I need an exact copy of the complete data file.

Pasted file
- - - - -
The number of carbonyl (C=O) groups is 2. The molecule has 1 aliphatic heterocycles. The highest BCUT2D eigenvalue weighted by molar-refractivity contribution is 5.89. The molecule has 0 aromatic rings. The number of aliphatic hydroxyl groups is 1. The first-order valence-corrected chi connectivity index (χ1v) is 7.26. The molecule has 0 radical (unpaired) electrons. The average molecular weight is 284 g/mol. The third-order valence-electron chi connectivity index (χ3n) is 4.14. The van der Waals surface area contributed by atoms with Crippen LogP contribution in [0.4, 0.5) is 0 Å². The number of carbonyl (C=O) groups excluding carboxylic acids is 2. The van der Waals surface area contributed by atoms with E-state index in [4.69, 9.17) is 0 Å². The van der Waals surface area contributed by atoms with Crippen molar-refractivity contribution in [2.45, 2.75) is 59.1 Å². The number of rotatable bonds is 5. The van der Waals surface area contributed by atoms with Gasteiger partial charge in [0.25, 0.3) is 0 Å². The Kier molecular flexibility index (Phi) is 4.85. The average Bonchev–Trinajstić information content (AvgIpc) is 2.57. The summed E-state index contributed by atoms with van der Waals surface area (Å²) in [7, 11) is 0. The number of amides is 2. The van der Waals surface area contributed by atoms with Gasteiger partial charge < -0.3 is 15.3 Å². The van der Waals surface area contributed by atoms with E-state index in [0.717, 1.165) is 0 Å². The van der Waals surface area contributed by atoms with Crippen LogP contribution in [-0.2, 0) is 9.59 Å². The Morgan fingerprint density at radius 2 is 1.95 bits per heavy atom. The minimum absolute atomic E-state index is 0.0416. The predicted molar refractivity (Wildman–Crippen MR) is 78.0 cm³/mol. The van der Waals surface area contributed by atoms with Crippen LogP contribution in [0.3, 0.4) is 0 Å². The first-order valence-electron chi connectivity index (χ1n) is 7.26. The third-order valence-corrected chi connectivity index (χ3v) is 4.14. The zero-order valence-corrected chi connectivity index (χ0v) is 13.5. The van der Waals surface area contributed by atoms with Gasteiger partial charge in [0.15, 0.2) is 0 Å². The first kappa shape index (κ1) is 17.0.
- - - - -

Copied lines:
The number of carbonyl (C=O) groups is 2. The molecule has 1 aliphatic heterocycles. The highest BCUT2D eigenvalue weighted by molar-refractivity contribution is 5.89. The molecule has 0 aromatic rings. The number of aliphatic hydroxyl groups is 1. The first-order valence-corrected chi connectivity index (χ1v) is 7.26. The molecule has 0 radical (unpaired) electrons. The average molecular weight is 284 g/mol. The third-order valence-electron chi connectivity index (χ3n) is 4.14. The van der Waals surface area contributed by atoms with Crippen LogP contribution in [0.4, 0.5) is 0 Å². The number of carbonyl (C=O) groups excluding carboxylic acids is 2. The van der Waals surface area contributed by atoms with E-state index in [4.69, 9.17) is 0 Å². The van der Waals surface area contributed by atoms with Crippen molar-refractivity contribution in [2.45, 2.75) is 59.1 Å². The number of rotatable bonds is 5. The van der Waals surface area contributed by atoms with Gasteiger partial charge in [0.25, 0.3) is 0 Å². The Kier molecular flexibility index (Phi) is 4.85. The average Bonchev–Trinajstić information content (AvgIpc) is 2.57. The summed E-state index contributed by atoms with van der Waals surface area (Å²) in [7, 11) is 0. The number of amides is 2. The van der Waals surface area contributed by atoms with Gasteiger partial charge < -0.3 is 15.3 Å². The van der Waals surface area contributed by atoms with E-state index in [0.717, 1.165) is 0 Å². The van der Waals surface area contributed by atoms with Crippen LogP contribution in [-0.2, 0) is 9.59 Å². The Morgan fingerprint density at radius 2 is 1.95 bits per heavy atom. The minimum absolute atomic E-state index is 0.0416. The predicted molar refractivity (Wildman–Crippen MR) is 78.0 cm³/mol. The van der Waals surface area contributed by atoms with Crippen LogP contribution in [0.3, 0.4) is 0 Å². The first-order valence-electron chi connectivity index (χ1n) is 7.26. The third-order valence-corrected chi connectivity index (χ3v) is 4.14. The zero-order valence-corrected chi connectivity index (χ0v) is 13.5. The van der Waals surface area contributed by atoms with Gasteiger partial charge in [0.15, 0.2) is 0 Å². The first kappa shape index (κ1) is 17.0.